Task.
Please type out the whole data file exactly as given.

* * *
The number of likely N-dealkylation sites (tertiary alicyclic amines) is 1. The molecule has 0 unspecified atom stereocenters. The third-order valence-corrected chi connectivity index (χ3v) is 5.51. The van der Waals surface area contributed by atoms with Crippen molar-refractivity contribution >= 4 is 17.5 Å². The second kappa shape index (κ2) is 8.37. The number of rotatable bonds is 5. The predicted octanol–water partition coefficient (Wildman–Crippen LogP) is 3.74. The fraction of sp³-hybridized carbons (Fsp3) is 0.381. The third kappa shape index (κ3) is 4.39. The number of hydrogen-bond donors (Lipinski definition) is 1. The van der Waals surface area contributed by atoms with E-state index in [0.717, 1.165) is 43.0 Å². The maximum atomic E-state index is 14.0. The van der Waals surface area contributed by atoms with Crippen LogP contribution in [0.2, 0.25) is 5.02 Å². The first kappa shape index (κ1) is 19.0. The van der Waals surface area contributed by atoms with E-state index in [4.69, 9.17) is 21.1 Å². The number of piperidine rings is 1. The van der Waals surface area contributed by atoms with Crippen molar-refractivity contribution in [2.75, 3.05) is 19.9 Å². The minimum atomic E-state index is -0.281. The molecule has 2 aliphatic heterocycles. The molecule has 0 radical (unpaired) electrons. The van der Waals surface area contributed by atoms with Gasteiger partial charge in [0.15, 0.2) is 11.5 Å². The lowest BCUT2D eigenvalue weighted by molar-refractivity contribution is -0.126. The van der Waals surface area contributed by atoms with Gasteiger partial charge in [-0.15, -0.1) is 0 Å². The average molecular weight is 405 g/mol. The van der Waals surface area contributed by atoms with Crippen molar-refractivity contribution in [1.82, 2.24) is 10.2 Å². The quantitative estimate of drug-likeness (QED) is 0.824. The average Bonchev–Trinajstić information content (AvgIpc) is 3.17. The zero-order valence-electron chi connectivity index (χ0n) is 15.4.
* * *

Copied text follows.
The number of likely N-dealkylation sites (tertiary alicyclic amines) is 1. The molecule has 0 unspecified atom stereocenters. The third-order valence-corrected chi connectivity index (χ3v) is 5.51. The van der Waals surface area contributed by atoms with Crippen molar-refractivity contribution >= 4 is 17.5 Å². The second kappa shape index (κ2) is 8.37. The number of rotatable bonds is 5. The predicted octanol–water partition coefficient (Wildman–Crippen LogP) is 3.74. The fraction of sp³-hybridized carbons (Fsp3) is 0.381. The third kappa shape index (κ3) is 4.39. The number of hydrogen-bond donors (Lipinski definition) is 1. The van der Waals surface area contributed by atoms with E-state index in [0.717, 1.165) is 43.0 Å². The maximum atomic E-state index is 14.0. The van der Waals surface area contributed by atoms with Crippen LogP contribution in [0.2, 0.25) is 5.02 Å². The first kappa shape index (κ1) is 19.0. The van der Waals surface area contributed by atoms with E-state index in [4.69, 9.17) is 21.1 Å². The number of piperidine rings is 1. The van der Waals surface area contributed by atoms with Crippen molar-refractivity contribution in [2.75, 3.05) is 19.9 Å². The minimum atomic E-state index is -0.281. The molecule has 2 aliphatic heterocycles. The molecule has 0 radical (unpaired) electrons. The van der Waals surface area contributed by atoms with Gasteiger partial charge in [0.15, 0.2) is 11.5 Å². The lowest BCUT2D eigenvalue weighted by molar-refractivity contribution is -0.126. The van der Waals surface area contributed by atoms with Gasteiger partial charge in [-0.15, -0.1) is 0 Å². The average molecular weight is 405 g/mol. The van der Waals surface area contributed by atoms with Crippen molar-refractivity contribution in [1.82, 2.24) is 10.2 Å². The quantitative estimate of drug-likeness (QED) is 0.824. The average Bonchev–Trinajstić information content (AvgIpc) is 3.17. The zero-order valence-electron chi connectivity index (χ0n) is 15.4.